avachir

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French[edit]

Etymology[edit]

From Middle French avachir (to lose one's energy or force), from Old French avachir (to sag), from Old Frankish *waikijan (to soften), from Proto-Germanic *waikwijaną (to soften, make pliable, avoid), from Proto-Indo-European *weig-, *weik- (soft, pliable; to avoid). Cognate with Old High German weihjan (to soften), Old English wǣcan (to weaken, oppress, trouble), Old Norse veikja (to bow, make feeble, weaken). More at weak.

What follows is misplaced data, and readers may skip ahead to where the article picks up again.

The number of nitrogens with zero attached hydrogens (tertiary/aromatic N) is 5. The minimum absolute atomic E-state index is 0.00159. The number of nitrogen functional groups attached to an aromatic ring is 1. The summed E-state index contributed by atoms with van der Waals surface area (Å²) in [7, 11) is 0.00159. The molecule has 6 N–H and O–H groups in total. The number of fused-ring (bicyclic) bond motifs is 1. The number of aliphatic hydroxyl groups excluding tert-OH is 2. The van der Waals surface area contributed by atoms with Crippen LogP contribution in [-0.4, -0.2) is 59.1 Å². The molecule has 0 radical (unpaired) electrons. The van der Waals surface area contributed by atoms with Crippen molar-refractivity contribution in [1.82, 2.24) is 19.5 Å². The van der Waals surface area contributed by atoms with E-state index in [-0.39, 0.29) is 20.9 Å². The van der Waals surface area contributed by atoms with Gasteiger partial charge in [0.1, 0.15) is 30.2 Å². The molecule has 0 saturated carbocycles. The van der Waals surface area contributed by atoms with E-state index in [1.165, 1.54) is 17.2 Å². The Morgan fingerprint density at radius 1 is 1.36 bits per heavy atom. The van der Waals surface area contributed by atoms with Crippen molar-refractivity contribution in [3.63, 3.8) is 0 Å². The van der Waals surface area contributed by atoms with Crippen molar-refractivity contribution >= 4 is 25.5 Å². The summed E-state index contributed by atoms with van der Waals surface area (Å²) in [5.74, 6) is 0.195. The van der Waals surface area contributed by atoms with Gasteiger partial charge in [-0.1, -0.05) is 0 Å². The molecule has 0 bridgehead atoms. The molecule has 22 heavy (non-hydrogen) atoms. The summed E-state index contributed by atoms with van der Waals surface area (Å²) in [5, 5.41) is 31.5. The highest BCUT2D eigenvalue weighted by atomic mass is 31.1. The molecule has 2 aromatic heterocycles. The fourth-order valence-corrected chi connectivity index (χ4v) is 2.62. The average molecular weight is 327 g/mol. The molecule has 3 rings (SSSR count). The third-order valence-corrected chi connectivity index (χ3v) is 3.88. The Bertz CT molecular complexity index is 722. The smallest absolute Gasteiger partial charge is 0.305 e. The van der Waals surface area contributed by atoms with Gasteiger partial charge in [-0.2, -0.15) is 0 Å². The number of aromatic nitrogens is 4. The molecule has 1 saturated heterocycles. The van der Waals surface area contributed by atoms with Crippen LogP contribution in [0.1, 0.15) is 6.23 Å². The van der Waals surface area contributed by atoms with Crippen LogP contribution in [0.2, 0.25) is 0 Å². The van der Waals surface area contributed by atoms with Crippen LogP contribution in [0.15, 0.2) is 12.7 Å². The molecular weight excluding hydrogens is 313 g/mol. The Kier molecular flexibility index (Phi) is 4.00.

Pronunciation[edit]

Verb[edit]

avachir

  1. to make soft; make limp or flabby; cause to sag.
  2. to render incapable of producing effort.

Conjugation[edit]

  • This is a regular verb of the second conjugation, like finir, choisir, and most other verbs with infinitives ending in -ir. One salient feature of this conjugation is the repeated appearance of the infix -iss-.

Derived terms[edit]

External links[edit]